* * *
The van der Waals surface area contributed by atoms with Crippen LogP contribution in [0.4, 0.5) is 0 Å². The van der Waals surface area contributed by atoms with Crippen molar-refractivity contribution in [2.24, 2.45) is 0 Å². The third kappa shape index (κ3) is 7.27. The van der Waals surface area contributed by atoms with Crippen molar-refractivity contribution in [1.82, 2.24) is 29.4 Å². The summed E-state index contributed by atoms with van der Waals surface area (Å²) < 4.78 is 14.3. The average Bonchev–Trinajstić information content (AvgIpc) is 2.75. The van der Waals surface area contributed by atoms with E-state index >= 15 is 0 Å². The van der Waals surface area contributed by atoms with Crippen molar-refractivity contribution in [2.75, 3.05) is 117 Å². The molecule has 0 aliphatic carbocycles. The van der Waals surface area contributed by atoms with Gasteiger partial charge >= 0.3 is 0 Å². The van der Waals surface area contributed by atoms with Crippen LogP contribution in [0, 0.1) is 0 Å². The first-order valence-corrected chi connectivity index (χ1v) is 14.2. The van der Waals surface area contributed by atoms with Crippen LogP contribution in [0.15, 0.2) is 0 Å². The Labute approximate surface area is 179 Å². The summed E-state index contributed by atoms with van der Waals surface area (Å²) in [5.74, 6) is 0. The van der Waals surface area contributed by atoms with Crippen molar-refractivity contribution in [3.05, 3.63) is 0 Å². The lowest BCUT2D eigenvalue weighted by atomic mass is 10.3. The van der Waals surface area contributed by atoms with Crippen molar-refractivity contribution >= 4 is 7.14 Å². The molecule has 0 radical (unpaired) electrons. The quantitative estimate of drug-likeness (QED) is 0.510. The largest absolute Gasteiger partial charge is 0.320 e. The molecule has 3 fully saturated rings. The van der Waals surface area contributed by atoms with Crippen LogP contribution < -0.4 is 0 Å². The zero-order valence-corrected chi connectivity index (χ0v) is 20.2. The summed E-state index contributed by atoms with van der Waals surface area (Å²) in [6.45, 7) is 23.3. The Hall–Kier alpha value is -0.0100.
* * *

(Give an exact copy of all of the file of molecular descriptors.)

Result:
The van der Waals surface area contributed by atoms with Crippen LogP contribution in [0.4, 0.5) is 0 Å². The van der Waals surface area contributed by atoms with Crippen molar-refractivity contribution in [2.24, 2.45) is 0 Å². The third kappa shape index (κ3) is 7.27. The van der Waals surface area contributed by atoms with Crippen molar-refractivity contribution in [1.82, 2.24) is 29.4 Å². The summed E-state index contributed by atoms with van der Waals surface area (Å²) < 4.78 is 14.3. The average Bonchev–Trinajstić information content (AvgIpc) is 2.75. The van der Waals surface area contributed by atoms with E-state index >= 15 is 0 Å². The van der Waals surface area contributed by atoms with Crippen molar-refractivity contribution in [2.75, 3.05) is 117 Å². The molecule has 0 aliphatic carbocycles. The van der Waals surface area contributed by atoms with Gasteiger partial charge >= 0.3 is 0 Å². The van der Waals surface area contributed by atoms with Crippen LogP contribution in [0, 0.1) is 0 Å². The first-order valence-corrected chi connectivity index (χ1v) is 14.2. The van der Waals surface area contributed by atoms with Crippen LogP contribution in [0.15, 0.2) is 0 Å². The Labute approximate surface area is 179 Å². The summed E-state index contributed by atoms with van der Waals surface area (Å²) in [5.74, 6) is 0. The van der Waals surface area contributed by atoms with Crippen molar-refractivity contribution in [3.05, 3.63) is 0 Å². The lowest BCUT2D eigenvalue weighted by atomic mass is 10.3. The van der Waals surface area contributed by atoms with Crippen molar-refractivity contribution >= 4 is 7.14 Å². The molecule has 0 radical (unpaired) electrons. The quantitative estimate of drug-likeness (QED) is 0.510. The largest absolute Gasteiger partial charge is 0.320 e. The molecule has 3 fully saturated rings. The van der Waals surface area contributed by atoms with Crippen LogP contribution < -0.4 is 0 Å². The zero-order valence-corrected chi connectivity index (χ0v) is 20.2. The summed E-state index contributed by atoms with van der Waals surface area (Å²) in [6.45, 7) is 23.3. The Hall–Kier alpha value is -0.0100.